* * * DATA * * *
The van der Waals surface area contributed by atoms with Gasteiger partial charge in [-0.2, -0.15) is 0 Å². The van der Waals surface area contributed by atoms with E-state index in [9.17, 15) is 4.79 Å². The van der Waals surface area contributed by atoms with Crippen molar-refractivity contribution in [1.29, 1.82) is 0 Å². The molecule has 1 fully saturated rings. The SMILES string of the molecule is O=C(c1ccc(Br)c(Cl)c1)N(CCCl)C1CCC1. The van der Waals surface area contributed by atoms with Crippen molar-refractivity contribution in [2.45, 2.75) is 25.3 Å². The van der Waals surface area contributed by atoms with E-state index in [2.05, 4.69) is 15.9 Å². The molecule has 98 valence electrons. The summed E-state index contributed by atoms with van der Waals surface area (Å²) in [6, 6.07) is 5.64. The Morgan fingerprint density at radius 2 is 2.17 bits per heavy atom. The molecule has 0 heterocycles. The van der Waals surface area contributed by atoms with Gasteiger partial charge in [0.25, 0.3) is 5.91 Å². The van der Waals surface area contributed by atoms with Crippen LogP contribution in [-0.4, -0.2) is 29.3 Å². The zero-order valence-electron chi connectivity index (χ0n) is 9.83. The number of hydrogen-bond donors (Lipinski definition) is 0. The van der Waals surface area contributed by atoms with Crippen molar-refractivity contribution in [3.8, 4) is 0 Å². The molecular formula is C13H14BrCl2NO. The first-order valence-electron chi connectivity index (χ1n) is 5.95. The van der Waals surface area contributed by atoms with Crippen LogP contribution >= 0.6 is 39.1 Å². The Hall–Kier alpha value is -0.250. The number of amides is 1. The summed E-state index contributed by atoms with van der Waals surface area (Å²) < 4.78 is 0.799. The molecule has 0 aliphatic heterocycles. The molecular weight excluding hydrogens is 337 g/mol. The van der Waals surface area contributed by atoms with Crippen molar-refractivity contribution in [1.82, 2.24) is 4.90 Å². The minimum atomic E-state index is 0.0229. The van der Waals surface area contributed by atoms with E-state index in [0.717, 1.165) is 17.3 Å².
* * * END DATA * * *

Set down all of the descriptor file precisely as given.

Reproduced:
The van der Waals surface area contributed by atoms with Gasteiger partial charge in [-0.2, -0.15) is 0 Å². The van der Waals surface area contributed by atoms with E-state index in [9.17, 15) is 4.79 Å². The van der Waals surface area contributed by atoms with Crippen molar-refractivity contribution in [1.29, 1.82) is 0 Å². The molecule has 1 fully saturated rings. The SMILES string of the molecule is O=C(c1ccc(Br)c(Cl)c1)N(CCCl)C1CCC1. The van der Waals surface area contributed by atoms with Crippen molar-refractivity contribution in [2.45, 2.75) is 25.3 Å². The van der Waals surface area contributed by atoms with E-state index in [2.05, 4.69) is 15.9 Å². The molecule has 98 valence electrons. The summed E-state index contributed by atoms with van der Waals surface area (Å²) in [6, 6.07) is 5.64. The Morgan fingerprint density at radius 2 is 2.17 bits per heavy atom. The molecule has 0 heterocycles. The van der Waals surface area contributed by atoms with Gasteiger partial charge in [0.25, 0.3) is 5.91 Å². The van der Waals surface area contributed by atoms with Crippen LogP contribution in [-0.4, -0.2) is 29.3 Å². The zero-order valence-electron chi connectivity index (χ0n) is 9.83. The number of hydrogen-bond donors (Lipinski definition) is 0. The van der Waals surface area contributed by atoms with Crippen molar-refractivity contribution in [3.8, 4) is 0 Å². The molecular formula is C13H14BrCl2NO. The first-order valence-electron chi connectivity index (χ1n) is 5.95. The van der Waals surface area contributed by atoms with Crippen LogP contribution >= 0.6 is 39.1 Å². The Hall–Kier alpha value is -0.250. The number of amides is 1. The summed E-state index contributed by atoms with van der Waals surface area (Å²) < 4.78 is 0.799. The molecule has 0 aliphatic heterocycles. The molecular weight excluding hydrogens is 337 g/mol. The van der Waals surface area contributed by atoms with Crippen molar-refractivity contribution in [1.82, 2.24) is 4.90 Å². The minimum atomic E-state index is 0.0229. The van der Waals surface area contributed by atoms with E-state index in [0.717, 1.165) is 17.3 Å².